IOLA, KS, UNITED STATES
IOLA, Kan. - The words “drill sergeant” brings to mind flashbacks of fear and adrenalin for seasoned soldiers. Most think back to basic training of in-your-face yelling and disorientation. For one Kansas National Guard soldier, these words have a unique meaning she will be honored with forever.
Staff Sgt. Veronica Bartley, a recruiter for Emporia, Kan., with Recruiting and Retention, Kansas Army National Guard, graduated drill sergeant school at Fort Jackson, S.C., May 26, 2011, as the first female drill sergeant of the Kansas Army National Guard.
“I didn’t know [that I was going to be the first female drill sergeant] at all until I came back,” said Bartley, the first time she heard the news. “I was shocked when I found out. I didn’t realize that I achieved that. I hope I can live up to the expectation.”
While at Fort Jackson, Bartley had the privilege of being under the guidance of the first female commandant of drill instructors, Command Sgt. Maj. Teresa King, appointed in 2009.
Bartley joined the Guard Nov. 15, 2005, at the age of 17. She completed Basic Combat Training at Fort Leonard Wood, Mo., in May of 2006. After attending a year at Allen County Community College, Iola, Kan., Bartley graduated Advanced Individual Training as a light wheel vehicle mechanic at Aberdeen Proving Ground, Maryland, graduating with high leadership honors.
During her first unit assignment with Company E, 1st Battalion, 108th Aviation Regiment in Topeka, Kan., Bartley attended Warrior Leadership Course and Recruiting and Retention Noncommissioned Officer Course. In November 2008, Bartley started her recruiting career for the Guard, in Emporia. In the following two years, she attended Advanced Leadership Courses Phase 1 and 2, achieving the commandant’s list during Phase 1.
While at school, Bartley still had to meet her recruiting quota. The recruiting noncommissioned officer must "adapt and overcome" in an effort to meet their mission.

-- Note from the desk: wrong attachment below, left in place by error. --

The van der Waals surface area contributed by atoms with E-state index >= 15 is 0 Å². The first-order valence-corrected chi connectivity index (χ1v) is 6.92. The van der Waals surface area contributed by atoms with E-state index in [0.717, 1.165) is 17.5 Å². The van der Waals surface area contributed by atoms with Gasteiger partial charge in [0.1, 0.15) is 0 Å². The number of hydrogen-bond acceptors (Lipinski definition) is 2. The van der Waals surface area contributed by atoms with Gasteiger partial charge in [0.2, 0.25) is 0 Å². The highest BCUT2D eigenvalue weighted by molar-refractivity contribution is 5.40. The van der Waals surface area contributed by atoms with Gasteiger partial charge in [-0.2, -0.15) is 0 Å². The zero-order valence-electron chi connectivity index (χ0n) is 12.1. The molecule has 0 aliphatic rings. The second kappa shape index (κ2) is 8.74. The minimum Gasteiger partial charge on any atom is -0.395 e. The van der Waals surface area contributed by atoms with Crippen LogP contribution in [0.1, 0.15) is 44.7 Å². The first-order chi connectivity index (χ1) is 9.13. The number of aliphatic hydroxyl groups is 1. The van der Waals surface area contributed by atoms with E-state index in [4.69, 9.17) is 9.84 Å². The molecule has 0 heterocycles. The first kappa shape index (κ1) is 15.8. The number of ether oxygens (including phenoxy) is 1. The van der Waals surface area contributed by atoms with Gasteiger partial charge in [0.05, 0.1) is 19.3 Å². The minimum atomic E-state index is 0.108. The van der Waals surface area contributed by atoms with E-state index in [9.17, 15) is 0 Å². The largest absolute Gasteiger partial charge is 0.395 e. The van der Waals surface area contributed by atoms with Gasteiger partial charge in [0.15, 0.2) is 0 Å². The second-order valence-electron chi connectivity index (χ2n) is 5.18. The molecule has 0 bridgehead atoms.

“Bartley illustrates the total NCO, specifically the Army value of selfless service because she took over 60 days out of her recruiting cycle to attend the school, while still maintaining her mission,” explained her commander, Chief Warrant Officer 2 Jack Hancock, of Company A, Recruiting and Retention Battalion.
As a drill sergeant, Bartley is a vital asset to the Recruit Sustainment Program; a program established for newly enlisted warriors to prepare them for the physical and mental rigors of boot camp. Bartley is now a subject matter expert on drill, ceremony and numerous other aspects of the current Basic Training environment, such as the new form of physical fitness, Physical Readiness Training. Thus, she becomes a great source of knowledge for her fellow cadre and the KSARNG.
She will be a mentor, coach and the "go to" leader for RSP soldiers heading to basic training. Her tutelage will help ensure these young soldiers are successful and become qualified soldiers that the Recruiting and Retention Command can transition into their prospective unit.
As a role model to new recruits, Bartley has always made it a mission to uphold the standard for female soldiers.
“I am always trying to set the standards for females,” said Bartley. “Any female I recruit and bring into the RSP program, I let them know what is and isn’t accepted.”
“I also let them know that if they want to get anywhere in the Army they need to set the standard themselves,” she continued. “No one else can do it for them. And that’s the only way you can prove yourself in the military.”
Bartley was honored in a brief ceremony on June 23. Maj. Gen. (KS) Lee Tafanelli, the adjutant general, presented her with an Army Commendation Medal, an Adjutant General’s coin and a plaque.
||IOLA, KS, US
This work, First female drill sergeant for Kansas Army National Guard, by SFC Jessica Barnett, identified by DVIDS, is free of known copyright restrictions under U.S. copyright law.